About the Museum

Most hotels in the 1870s would have had a gambling parlor, but Mr. Cozad would not allow gambling or drinking in his town. Guests in this hotel would have spent their evenings playing music and visiting. Mrs. Cozad loved music and the arts. She brought the first piano to town.

The Cozads and the hotel guests ate together. Mrs. Cozad and her mother, Mrs. Gatewood, made a lot of the meals.The woodstove is similar to one Mrs. Cozad would have used. Due to the lack of trees, corncobs and cow chips would have been used for fuel in the stove. The kitchen features works of our Artist of the Month.

laptop frame
hero image

Robert spent time each day in his office chronicling his adventures and writing short stories. He also had a small printing press that he used for small jobs. The display case holds scrapbooks from his teenage years. Robert signed his initials on the wall in the Hallway, presumably when the hotel was built c. 1878. This was uncovered during restoration in the 1980s.

Mr. Cozad ran the hay company, sold real estate, and was in charge of the Platte River bridge building. Johnny and Robert helped him with the businesses as they grew up. Note the Faro board on the cabinet. Mr. Cozad was one of the best Faro players of his time. Whenever he was short on money, he would make a trip to Omaha or Denver to win a few hands and fill his pockets. Mari Sandoz’s book, “Son of the Gamblin’ Man” is written about Robert’s childhood. The Cozads rented rooms to people for long term stays. They were sparsely furnished with a bed, washstand and a hook behind the door for clothes.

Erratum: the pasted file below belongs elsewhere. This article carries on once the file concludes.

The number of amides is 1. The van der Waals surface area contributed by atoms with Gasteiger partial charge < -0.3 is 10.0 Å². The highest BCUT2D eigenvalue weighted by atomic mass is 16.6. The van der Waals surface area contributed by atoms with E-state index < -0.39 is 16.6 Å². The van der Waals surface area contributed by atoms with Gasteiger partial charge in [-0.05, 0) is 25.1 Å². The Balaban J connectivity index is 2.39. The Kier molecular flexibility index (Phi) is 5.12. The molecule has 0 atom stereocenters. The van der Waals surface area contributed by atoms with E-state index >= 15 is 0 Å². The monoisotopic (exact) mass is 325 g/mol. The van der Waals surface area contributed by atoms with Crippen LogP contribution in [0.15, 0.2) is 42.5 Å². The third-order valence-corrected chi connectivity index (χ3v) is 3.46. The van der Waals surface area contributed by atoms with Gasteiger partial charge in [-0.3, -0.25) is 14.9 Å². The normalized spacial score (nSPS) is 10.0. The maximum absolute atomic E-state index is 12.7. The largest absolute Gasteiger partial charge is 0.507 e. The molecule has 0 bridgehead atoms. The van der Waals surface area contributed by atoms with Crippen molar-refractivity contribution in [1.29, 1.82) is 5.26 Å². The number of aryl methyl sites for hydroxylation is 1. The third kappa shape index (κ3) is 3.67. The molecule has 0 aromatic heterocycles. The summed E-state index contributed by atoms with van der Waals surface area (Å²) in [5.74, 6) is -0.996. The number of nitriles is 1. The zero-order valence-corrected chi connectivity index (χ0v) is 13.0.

The Research Room contains a catalogue of Robert Henri’s paintings, and books and articles on Henri, The Eight, and Henri’s students. Robert inspired hundreds of students in almost 40 years of teaching. Edward Hopper, George Bellows and Rockwell Kent were among them. One student, Margery Ryerson, put together a book with Robert’s quotes. “The Art Spirit” is still used in art schools today after 94 years.
A representation of Henri’s Studio, or what Henri’s studio might have looked like when he was working…. Props from his models in Spain are on display in the box. Robert bought the dress on the mannequin for his wife, Marjorie.

Explore the Robert Henri Museum